Thursday, July 9, 2020



    Alta Hancock was the second, of five children born to Solomon Hancock and Phoebe Adams.  She was born June 18, 1840 in Adams County, Illinois.  The Hancock and Adams families were hard working and enduring people.   They were among the first to embrace the Gospel after the Church was organized.
    Alta saw the Prophet Joseph Smith many times, as he was a frequent visitor at the home of her father Solomon Hancock.  Although, only four years of age at the time the Prophet Joseph was martyred, she never forgot his majestic bearing as well as the strength and power which accompanied his words.  She said “One felt on seeing and hearing him talk that he was indeed a Prophet of God.”  Alta with her father’s family was forced to leave their homes many times and make new ones. They were in all the attacked by mobs  and were driven along with the Saints of Missouri and who were in Nauvoo when the Prophet Joseph Smith and his brother Hyrum were so cruelly martyred at Carthage jail.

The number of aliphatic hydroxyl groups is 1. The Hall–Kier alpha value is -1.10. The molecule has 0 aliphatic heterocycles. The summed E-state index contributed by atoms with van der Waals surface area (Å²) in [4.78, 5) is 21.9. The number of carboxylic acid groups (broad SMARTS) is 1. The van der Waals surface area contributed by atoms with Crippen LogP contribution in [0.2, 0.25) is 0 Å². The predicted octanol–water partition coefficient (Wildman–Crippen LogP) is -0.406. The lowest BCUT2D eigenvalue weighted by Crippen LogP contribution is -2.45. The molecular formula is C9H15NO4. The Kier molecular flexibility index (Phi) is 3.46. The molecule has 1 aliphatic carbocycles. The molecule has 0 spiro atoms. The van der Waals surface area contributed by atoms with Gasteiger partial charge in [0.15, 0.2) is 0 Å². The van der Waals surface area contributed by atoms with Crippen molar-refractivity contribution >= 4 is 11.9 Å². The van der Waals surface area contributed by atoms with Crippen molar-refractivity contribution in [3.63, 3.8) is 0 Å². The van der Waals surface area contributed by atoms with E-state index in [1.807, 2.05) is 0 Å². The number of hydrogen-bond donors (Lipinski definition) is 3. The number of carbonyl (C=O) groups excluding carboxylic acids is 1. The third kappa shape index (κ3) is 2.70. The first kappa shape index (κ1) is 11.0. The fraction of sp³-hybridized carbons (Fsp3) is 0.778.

With a good Christian Mother like Phoebe and a firm staunch father, Solomon, we are not surprised at the wonderful woman Alta the daughter became.  One instance she often spoke of was when her father and mother along with their small children were driven from their home.  They settled on a clearing, with the log house in the center so that they might see the approach of the enemy from any direction.  Some of the people were living the United Order.   Solomon Hancock, being the steward, had the grain and produce stored in a granary at his home, to be divided out to the Saints according to their needs.  Government troops were stationed there to guard the provisions. 
    The Hancock home consisted of two log rooms.  The soldiers occupied one room and  Solomon’s family the other.  One evening as the soldiers were sleeping, the guards blew the whistle, signaling that enemies were approaching.  Instantly all was excitement as the soldiers were ready for any emergency.  Again the whistles blew, the soldiers looked out, saw the stacks on fire and ran to save them.  This is exactly what the mob wished them to do.